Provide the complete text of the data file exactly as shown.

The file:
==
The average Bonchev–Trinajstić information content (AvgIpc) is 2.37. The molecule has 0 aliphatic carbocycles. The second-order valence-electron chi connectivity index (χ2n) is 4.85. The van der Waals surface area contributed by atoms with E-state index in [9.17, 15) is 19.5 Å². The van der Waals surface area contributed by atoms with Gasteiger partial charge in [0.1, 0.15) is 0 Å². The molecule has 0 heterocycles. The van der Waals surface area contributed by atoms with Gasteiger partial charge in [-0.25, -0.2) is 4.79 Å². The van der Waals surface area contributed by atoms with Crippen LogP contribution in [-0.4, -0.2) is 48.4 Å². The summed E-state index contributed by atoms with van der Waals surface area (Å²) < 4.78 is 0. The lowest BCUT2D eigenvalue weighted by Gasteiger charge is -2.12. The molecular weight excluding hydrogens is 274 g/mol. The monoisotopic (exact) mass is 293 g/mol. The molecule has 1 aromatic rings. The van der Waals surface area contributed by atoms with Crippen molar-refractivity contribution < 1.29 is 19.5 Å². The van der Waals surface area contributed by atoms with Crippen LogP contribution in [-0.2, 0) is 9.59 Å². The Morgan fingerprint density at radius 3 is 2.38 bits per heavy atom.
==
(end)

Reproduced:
The average Bonchev–Trinajstić information content (AvgIpc) is 2.37. The molecule has 0 aliphatic carbocycles. The second-order valence-electron chi connectivity index (χ2n) is 4.85. The van der Waals surface area contributed by atoms with E-state index in [9.17, 15) is 19.5 Å². The van der Waals surface area contributed by atoms with Gasteiger partial charge in [0.1, 0.15) is 0 Å². The molecule has 0 heterocycles. The van der Waals surface area contributed by atoms with Gasteiger partial charge in [-0.25, -0.2) is 4.79 Å². The van der Waals surface area contributed by atoms with Crippen LogP contribution in [-0.4, -0.2) is 48.4 Å². The summed E-state index contributed by atoms with van der Waals surface area (Å²) < 4.78 is 0. The lowest BCUT2D eigenvalue weighted by Gasteiger charge is -2.12. The molecular weight excluding hydrogens is 274 g/mol. The monoisotopic (exact) mass is 293 g/mol. The molecule has 1 aromatic rings. The van der Waals surface area contributed by atoms with Crippen molar-refractivity contribution < 1.29 is 19.5 Å². The van der Waals surface area contributed by atoms with Crippen LogP contribution in [-0.2, 0) is 9.59 Å². The Morgan fingerprint density at radius 3 is 2.38 bits per heavy atom.